Thursday, February 21, 2013

First Sunday-School

The so-called First Sunday-School in Portsmouth was once located on the east side of Washington Street, between Hancock and Court Streets, where the Strawbery Banke Museum’s Walsh House stands today.

The story of the small home that once stood on this spot began with the Great Portsmouth Fire of 1813. When the smoke cleared on the following morning, all that remained of the NH Union Bank, which stood on the southeast corner of Pleasant and State Streets, was its vault, standing defiantly among the ashes. 

In 1814, the Union Bank built this structure, which at that time was a single story, to enclose their safe and to serve as a temporary bank.

Four years later, when the bank had no more need of the little building, Joseph Haven purchased it for the South Parish. It served as the church's Sunday-School starting in June, 1818. The following year, it was moved to Wentworth Street, not far from the Livermore Street home of Reverend Nathan Parker, spiritual leader of the South Parish. In 1828, the Pleasant Street Congregational Society purchased the building and relocated it to Livermore Street, where the Livermore House stands today. It was used as a vestry for their church – now an apartment house – on the southwest corner of Pleasant and Livermore Streets.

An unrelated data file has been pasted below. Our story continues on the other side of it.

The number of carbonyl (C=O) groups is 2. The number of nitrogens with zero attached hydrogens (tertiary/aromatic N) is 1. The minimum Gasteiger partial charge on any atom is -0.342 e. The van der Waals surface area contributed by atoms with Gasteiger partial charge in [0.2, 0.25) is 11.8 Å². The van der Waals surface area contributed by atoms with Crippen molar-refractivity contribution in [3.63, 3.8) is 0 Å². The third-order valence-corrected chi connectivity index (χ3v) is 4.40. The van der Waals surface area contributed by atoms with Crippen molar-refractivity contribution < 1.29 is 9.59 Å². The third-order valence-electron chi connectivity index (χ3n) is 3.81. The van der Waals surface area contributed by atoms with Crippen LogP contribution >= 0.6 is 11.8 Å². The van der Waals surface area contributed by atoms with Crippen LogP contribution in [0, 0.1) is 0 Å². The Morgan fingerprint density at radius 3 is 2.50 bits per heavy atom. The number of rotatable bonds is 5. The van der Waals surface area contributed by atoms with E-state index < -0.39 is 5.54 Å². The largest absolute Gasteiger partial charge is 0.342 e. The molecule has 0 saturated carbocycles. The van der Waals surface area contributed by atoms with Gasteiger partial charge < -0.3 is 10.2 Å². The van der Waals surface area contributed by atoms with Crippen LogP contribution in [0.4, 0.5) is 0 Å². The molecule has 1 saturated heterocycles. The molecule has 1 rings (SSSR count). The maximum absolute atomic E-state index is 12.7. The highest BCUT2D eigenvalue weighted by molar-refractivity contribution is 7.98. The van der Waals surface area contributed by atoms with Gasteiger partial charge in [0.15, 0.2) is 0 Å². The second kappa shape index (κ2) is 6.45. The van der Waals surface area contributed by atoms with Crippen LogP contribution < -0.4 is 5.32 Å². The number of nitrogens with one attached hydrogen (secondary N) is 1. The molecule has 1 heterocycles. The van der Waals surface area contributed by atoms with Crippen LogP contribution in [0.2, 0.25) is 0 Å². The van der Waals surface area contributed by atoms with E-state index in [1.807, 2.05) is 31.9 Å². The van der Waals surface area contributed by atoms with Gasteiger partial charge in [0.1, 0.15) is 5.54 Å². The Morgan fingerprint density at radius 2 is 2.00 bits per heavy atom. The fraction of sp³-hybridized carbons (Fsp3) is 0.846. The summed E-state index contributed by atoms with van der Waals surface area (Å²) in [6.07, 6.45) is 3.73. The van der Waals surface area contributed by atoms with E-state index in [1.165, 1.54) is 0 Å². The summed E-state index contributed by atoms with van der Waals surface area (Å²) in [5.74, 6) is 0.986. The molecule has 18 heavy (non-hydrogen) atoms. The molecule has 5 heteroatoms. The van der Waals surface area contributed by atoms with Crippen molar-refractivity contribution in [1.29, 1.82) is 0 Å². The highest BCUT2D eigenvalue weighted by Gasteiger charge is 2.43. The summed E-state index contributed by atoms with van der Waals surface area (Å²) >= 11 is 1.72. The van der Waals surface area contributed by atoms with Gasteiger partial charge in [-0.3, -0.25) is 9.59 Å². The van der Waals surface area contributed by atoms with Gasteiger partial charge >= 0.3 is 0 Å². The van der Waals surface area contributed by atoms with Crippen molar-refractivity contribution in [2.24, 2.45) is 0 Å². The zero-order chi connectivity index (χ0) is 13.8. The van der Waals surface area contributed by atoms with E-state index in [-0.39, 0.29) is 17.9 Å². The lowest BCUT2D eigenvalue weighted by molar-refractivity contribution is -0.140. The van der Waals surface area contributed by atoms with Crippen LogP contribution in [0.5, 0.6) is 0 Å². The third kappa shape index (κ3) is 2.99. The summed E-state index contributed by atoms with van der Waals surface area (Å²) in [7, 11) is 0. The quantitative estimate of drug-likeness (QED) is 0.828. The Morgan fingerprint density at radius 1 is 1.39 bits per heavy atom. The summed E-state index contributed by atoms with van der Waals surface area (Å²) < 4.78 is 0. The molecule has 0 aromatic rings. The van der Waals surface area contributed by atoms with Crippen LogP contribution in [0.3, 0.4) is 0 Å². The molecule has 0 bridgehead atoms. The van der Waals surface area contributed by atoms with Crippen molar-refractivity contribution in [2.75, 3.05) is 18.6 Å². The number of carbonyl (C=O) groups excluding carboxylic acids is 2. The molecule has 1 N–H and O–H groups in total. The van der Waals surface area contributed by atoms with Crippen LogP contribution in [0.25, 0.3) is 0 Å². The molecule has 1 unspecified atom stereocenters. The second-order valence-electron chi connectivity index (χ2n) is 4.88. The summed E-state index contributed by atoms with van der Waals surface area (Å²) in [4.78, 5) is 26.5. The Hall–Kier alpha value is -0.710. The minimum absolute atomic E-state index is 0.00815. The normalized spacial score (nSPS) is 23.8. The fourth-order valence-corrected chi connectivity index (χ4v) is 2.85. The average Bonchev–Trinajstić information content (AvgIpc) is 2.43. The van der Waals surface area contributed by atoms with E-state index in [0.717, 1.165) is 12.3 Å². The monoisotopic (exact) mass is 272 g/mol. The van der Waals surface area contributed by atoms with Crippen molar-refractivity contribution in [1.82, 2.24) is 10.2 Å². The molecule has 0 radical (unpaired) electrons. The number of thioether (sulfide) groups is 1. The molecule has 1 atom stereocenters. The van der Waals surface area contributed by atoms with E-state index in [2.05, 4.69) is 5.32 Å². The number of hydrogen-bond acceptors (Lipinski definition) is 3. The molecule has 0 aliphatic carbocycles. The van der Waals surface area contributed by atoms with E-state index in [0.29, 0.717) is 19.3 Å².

The little house that could took one last journey when, in 1884, a new owner moved it to Washington Street. He added a half-story to the structure and converted it to a two-family rental property. 

At the time, the Walsh House stood about 80 feet farther south (on the right in this photograph), and the First Sunday-School sat between it and the Penhallow House. After urban renewal ended the building's travels in 1963, Strawbery Banke moved the Walsh House to its present location.

By the way, I call this the First Sunday-School because that is the name it was given by C. S. Gurney in his 1902 book, Portsmouth . . . Historic and Picturesque. It was first used as a Sunday-School in June, 1818, although even he admits that “This, however, was not strictly speaking the first Sabbath-school in Portsmouth.” That honor, apparently, goes to a religious school for African-American children that was held in a room of a private home. The First Sunday-School was probably the first building in Portsmouth to serve in this capacity.

Gurney did not include a photograph of the building in his book, so these black-and-white pictures are from the National Park Service’s Historic American Buildings Survey (HABS), created in 1961.

As you can see from my photograph of this scene, almost three feet of snow in the last two weeks is hampering my Walk Portsmouth excursions! The yellow house in my picture is the Walsh House, which was moved to this location in 1969. The next house north (left background) in both photos is the Penhallow House.

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